Computer Science-Psychology Major Victor Cavendish Góes '06 Makes IT Work for Hydro International
UMF graduate Victor Cavendish Góes, the lone information-technology systems engineer and programmer for Hydro International's North American operations, based in Portland, Maine, provides network and computer systems solutions for 50 U.S.-based engineers, designers, and salespeople.
Whether he's programming in C# computer language, video conferencing with his counterparts in the company's United Kingdom office, or supporting CAD-software-using engineers just down the hall, he relies on fluency in both computer science and psychology (his majors at UMF) to keep information technology working at Hydro International.
"By the time I graduated, I liked software development and cognitive development," says Cavendish Góes, who attended UMF as an international student from Brazil. "Now, I have to be a generalist. If something here plugs into a wall, I'm responsible for it."
Put another way, what Cavendish Góes knows must be a mile wide and nearly as deep. His typical day involves network server configuration, customizing off-the-shelf software through its application programming interface, and supporting remote users in the company's Oregon branch. He deftly handles everything, with an understanding of people and the programs they use.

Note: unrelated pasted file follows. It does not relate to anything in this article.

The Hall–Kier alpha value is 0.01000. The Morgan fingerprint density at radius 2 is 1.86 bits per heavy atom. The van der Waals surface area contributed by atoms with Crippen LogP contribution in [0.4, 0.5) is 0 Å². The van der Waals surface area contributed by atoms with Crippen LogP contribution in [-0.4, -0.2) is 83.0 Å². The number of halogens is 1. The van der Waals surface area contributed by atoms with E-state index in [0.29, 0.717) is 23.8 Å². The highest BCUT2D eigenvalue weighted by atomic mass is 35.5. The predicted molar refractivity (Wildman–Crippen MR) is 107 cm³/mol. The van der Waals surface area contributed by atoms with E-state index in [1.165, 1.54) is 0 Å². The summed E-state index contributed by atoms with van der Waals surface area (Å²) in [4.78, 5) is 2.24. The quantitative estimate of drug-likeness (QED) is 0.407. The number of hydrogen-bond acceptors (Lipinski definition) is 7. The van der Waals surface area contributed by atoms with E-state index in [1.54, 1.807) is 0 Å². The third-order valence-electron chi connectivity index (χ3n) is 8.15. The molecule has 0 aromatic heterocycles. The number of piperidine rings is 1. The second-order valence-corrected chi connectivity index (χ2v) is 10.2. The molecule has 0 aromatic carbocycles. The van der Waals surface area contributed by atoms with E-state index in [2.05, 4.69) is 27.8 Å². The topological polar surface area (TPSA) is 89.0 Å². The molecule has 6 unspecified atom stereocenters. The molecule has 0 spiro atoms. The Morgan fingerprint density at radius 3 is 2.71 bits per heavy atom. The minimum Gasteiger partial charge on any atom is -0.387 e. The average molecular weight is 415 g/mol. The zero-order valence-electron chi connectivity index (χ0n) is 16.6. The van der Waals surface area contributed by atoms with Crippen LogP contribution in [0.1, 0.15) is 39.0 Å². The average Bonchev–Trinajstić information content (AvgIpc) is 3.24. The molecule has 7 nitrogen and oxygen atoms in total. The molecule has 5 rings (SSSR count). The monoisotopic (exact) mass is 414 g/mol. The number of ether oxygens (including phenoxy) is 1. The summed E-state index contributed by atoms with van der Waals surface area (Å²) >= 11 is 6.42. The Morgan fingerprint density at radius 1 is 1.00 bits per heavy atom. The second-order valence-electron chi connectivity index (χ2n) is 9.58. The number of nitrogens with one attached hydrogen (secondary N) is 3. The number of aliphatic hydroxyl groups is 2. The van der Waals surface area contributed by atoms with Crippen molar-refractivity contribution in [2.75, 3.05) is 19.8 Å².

Cavendish Góes says his UMF coursework involving network administration, programming in C#, and 3-D computer modeling figures in his success at Hydro International. What came as a surprise to him is how his senior-year Research Methods in Psychology course has helped.
"Research Methods applies the scientific process to investigate a problem, and some of the same concepts apply to IT troubleshooting and discovery," he says. "And the computer science curriculum at UMF encouraged researching new technology to keep abreast of new things. That's important to my work. I have to learn to adapt to new technology quickly."
Skills aside, he says he has the UMF network to thank for his job in network administration. During his senior year, Gail Lange, UMF professor of mathematics and computer science, was contacted by Sean Williams, who majored in computer science and was, at that time, Hydro International's U.S.-based IT systems engineer and programmer.
"Sean asked Dr. Lange if anyone might be interested in a position, and she mentioned it to me," he says.